Pool Mining


Pool software is software which allows many cryptocurrency miners to be able to be connected to it so that resources are pooled over the network and the block reward split between them based on some predetermined method implemented by the pool software based on the work that the miner contributed to the probability of finding a block.

In most pool implementations the more hashpower a miner can contribute to the pool the higher the reward will be for the miner. Miners are typically rewarded at the end of each mining round for the contribution of hashpower they made to the pool, although that is not always the case.

A mining round is usually calculated from the time the pool could add a block to the chain to the time that it adds a block to the chain. This means that a mining round could be anywhere between a few minutes to many hours.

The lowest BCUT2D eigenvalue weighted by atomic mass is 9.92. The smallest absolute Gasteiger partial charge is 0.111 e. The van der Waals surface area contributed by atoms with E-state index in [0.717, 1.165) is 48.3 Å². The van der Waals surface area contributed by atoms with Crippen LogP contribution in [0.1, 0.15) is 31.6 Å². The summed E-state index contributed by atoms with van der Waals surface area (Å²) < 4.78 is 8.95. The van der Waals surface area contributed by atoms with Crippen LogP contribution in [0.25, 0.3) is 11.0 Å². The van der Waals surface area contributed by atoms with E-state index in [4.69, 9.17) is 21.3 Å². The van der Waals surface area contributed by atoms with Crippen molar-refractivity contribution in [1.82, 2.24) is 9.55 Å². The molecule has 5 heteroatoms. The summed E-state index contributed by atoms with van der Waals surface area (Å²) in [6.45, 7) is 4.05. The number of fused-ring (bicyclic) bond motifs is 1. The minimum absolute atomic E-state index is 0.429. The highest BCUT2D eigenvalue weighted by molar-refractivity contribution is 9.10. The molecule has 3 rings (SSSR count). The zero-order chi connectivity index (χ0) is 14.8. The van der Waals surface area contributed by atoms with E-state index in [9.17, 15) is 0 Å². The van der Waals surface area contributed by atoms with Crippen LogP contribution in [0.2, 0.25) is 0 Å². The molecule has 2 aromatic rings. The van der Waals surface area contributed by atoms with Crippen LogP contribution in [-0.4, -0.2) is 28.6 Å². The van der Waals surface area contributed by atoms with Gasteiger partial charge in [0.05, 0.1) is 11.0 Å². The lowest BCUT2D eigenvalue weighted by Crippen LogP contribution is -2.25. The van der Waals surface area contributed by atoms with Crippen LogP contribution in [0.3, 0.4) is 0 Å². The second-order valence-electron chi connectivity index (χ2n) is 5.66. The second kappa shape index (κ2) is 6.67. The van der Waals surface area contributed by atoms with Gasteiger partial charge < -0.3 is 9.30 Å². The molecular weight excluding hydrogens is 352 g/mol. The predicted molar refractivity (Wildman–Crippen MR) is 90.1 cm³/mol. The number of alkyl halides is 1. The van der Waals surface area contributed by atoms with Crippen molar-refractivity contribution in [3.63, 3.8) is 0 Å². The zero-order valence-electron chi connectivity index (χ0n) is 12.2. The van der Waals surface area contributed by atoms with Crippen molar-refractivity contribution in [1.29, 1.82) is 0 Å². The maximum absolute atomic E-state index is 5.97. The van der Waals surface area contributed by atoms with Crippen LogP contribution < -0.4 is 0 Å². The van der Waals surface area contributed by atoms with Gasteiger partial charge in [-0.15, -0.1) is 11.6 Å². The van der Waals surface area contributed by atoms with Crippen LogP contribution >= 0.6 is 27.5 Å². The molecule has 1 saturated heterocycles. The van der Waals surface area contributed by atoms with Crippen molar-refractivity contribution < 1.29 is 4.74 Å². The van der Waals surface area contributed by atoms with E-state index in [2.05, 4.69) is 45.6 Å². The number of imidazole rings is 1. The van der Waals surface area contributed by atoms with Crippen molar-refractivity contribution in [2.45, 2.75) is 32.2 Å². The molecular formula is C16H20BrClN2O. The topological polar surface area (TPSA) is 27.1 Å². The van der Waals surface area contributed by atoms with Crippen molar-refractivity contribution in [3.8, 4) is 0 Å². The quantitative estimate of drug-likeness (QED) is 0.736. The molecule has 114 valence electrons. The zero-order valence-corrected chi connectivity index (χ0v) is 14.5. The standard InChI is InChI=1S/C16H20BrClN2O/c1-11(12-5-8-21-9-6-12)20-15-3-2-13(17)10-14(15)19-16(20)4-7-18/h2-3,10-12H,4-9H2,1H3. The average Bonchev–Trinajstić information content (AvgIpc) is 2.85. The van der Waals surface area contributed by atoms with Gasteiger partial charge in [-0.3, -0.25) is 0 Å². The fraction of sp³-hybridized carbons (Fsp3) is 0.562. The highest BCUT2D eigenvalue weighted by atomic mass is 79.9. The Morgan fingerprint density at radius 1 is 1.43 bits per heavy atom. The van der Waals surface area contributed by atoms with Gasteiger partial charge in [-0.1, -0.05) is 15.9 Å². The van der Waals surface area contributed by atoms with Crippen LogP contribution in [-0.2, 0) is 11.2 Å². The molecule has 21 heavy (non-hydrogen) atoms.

Many pools implement a system that only sends the rewards to a miners' wallet address once rewards have accumulated above a (usually settable per wallet address) minimum payout threshold. This both prevents numerous dust transactions on the blockchain for every miner in the pool and ensures the minimum reasonable transaction fee payable for the reward to be transferred to the miner from the pool. Transaction fees for transferring rewards to the miners are due to the reward being issued to the pools' wallet initially, thereafter it is normal transaction. The absolute minimum payout is usually fixed so that there is at least enough of the reward to cover the fee a pool charges to pay out the reward.